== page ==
An open Bible and a cup of coffee.

And Jesus called a little child unto him, and set him in the midst of them, And said, Verily I say unto you, Except ye be converted, and become as little children, ye shall not enter into the kingdom of heaven.”
(Matthew 18:2-3)

Today’s verse passage reminds us that God’s economy is very different from our own. Where conventional human wisdom values personal strength and independence, God values humility and self-confessed reliance upon Him. On several occasions the Lord directed His audience’s attention to the little children, referring to them as “the greatest in the kingdom” (Matthew 18:4). Today’s passage goes a step farther, insisting that without adopting a child-like disposition toward God, a person simply will not—in fact, cannot—be granted admittance into His kingdom. So what exactly is the Lord looking for? What childlike attitudes must a person display before God will grant forgiveness of sins and entry into His kingdom? To begin with, God expects us to believe Him. The default setting in little children is to place full confidence in their parents as reliable guides to the truth. Our Lord began His public ministry with a call to believe His message. “The time is fulfilled,” cried Jesus, “and the kingdom of God is at hand: repent ye, and believe the gospel” (Mark 1:15). Second, little children rely solely on their parents for their daily needs. Toddlers don’t make lavish, sophisticated plans for what they will achieve or acquire in the future. They look to their parents, fully assured that they will provide for all that is needful, even if they haven’t the slightest clue what that this! The New Testament is replete with reminders to us that we should not be anxious about our felt needs (Matthew 6:25-34; Philippians 4:6-8). We may rest assured that God will provide (Philippians 4:19). Third, and perhaps most precious of all, infants and toddlers display unfeigned delight in seeing their parents. There is a mysterious and beautiful relationship between parents and their tiny offspring, particularly between the baby and its mother, that cannot be fully explained with words. The love between them flows in both directions creating a bond unlike any other in the created order. This is what God wants with us. God’s first and greatest command to us is to love Him with all our heart, soul, mind, and strength (Mark 12:30). This is the appropriate response to the Holy God of heaven, who created us and loved us with an awesome redemptive love (Romans 5:8; 1 John 4:19). In our unregenerate state we were of course unable to love God in the way that He deserved. Praise God, He has provided even for that need. Moses prophesied concerning the new birth, “the LORD thy God will circumcise thine heart, and the heart of thy seed, to love the LORD thy God with all thine heart, and with all thy soul, that thou mayest live” (Deuteronomy 30:6). May we live today as those who truly love and trust our God, for His glory and the good of others.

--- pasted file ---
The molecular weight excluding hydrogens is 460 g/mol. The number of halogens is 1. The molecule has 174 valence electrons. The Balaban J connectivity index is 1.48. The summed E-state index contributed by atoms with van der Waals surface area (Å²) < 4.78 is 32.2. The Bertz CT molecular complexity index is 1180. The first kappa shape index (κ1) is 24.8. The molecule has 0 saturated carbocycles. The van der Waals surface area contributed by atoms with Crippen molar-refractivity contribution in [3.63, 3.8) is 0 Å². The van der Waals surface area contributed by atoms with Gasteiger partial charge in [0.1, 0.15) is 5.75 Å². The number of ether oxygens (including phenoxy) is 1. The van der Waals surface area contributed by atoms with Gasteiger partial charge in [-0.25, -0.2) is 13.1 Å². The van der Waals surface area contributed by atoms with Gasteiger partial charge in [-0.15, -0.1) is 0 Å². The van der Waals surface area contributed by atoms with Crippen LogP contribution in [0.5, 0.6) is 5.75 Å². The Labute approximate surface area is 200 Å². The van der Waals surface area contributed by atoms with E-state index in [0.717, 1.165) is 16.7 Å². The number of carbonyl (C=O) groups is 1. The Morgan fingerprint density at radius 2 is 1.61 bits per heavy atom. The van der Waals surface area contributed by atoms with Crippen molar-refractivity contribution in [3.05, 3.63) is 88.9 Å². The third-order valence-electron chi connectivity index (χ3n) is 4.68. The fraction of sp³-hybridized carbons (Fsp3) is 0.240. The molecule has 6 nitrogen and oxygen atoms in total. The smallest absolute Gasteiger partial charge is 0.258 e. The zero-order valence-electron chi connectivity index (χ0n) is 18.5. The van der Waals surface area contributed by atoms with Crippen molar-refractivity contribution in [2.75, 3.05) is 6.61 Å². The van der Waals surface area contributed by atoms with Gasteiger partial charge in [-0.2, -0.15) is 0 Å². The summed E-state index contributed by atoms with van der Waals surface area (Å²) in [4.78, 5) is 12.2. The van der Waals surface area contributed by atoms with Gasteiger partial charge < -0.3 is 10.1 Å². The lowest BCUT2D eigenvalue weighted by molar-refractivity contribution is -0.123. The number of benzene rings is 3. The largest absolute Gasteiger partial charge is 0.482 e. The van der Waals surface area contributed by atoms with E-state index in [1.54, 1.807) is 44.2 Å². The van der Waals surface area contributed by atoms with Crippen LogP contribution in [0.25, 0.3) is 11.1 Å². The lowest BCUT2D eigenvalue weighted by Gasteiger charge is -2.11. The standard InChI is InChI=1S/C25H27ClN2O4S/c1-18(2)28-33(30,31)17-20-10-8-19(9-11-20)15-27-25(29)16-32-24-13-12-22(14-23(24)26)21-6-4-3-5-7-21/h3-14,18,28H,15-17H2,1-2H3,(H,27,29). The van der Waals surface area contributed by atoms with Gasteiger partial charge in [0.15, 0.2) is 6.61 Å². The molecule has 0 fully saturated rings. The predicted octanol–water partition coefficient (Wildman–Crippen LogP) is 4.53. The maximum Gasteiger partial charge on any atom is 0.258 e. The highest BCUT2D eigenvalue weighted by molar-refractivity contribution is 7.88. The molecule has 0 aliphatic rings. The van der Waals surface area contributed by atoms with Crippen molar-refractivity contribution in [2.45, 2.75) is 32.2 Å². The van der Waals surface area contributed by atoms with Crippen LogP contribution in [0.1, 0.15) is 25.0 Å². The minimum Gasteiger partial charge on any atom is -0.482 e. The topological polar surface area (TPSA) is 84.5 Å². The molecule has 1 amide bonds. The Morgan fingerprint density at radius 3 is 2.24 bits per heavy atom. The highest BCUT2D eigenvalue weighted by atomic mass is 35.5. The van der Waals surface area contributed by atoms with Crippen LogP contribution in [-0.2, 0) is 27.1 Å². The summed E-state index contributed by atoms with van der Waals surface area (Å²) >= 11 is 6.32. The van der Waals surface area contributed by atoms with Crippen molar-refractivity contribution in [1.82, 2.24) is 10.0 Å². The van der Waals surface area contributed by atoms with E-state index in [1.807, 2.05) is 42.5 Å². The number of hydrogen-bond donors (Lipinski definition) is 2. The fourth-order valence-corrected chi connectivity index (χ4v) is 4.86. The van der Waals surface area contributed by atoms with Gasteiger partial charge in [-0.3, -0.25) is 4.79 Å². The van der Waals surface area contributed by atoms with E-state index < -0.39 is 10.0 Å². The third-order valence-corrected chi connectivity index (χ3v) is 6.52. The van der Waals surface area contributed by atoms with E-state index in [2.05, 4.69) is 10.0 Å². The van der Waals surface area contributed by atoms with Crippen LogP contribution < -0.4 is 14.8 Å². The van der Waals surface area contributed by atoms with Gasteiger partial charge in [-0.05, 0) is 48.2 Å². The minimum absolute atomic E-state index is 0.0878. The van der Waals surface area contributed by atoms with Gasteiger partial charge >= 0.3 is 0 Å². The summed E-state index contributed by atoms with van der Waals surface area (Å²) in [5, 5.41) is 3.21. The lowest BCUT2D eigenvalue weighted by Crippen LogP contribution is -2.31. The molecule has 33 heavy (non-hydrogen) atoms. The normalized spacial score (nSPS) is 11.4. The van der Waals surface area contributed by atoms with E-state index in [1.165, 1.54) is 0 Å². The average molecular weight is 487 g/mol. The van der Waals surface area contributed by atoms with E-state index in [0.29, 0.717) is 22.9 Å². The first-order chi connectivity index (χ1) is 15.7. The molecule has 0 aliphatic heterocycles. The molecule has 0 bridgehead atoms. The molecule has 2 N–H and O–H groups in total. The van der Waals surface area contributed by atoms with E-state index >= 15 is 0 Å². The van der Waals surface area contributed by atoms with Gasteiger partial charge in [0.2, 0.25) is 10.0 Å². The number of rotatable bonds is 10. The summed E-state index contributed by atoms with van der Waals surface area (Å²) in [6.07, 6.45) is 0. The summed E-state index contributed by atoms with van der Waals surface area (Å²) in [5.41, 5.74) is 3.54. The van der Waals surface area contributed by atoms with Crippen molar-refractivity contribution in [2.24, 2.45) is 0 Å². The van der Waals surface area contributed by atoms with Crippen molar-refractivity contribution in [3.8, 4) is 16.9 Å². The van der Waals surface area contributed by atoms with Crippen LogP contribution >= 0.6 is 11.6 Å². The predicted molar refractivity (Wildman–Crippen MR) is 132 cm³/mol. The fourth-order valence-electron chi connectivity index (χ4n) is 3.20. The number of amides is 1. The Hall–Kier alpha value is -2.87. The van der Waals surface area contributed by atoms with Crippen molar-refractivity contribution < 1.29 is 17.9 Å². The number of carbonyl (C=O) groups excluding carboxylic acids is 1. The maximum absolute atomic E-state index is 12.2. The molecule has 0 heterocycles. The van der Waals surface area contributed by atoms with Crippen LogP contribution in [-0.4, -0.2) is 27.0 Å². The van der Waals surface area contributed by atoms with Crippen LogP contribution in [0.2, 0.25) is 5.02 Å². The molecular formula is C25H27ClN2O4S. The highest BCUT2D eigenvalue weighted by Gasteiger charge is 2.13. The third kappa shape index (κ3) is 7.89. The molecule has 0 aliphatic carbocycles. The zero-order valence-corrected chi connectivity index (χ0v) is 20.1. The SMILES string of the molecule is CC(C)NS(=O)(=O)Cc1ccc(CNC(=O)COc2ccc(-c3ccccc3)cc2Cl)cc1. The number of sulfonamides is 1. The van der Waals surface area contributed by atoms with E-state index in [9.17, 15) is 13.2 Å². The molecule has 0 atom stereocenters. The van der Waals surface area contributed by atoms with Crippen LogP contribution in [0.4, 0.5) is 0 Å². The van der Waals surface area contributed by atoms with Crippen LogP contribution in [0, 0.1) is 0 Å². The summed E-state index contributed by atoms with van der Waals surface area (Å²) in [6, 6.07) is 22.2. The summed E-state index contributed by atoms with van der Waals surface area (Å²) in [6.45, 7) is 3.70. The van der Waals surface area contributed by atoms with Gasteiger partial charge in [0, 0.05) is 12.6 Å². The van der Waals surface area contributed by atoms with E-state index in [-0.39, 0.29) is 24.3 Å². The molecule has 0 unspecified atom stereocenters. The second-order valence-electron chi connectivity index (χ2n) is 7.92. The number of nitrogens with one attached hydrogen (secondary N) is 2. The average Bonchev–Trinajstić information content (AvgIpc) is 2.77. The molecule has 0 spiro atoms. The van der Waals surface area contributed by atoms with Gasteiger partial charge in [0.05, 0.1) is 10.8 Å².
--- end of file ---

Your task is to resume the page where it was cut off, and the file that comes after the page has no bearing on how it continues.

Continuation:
God bless and encourage you today, dear saints,

Pastor John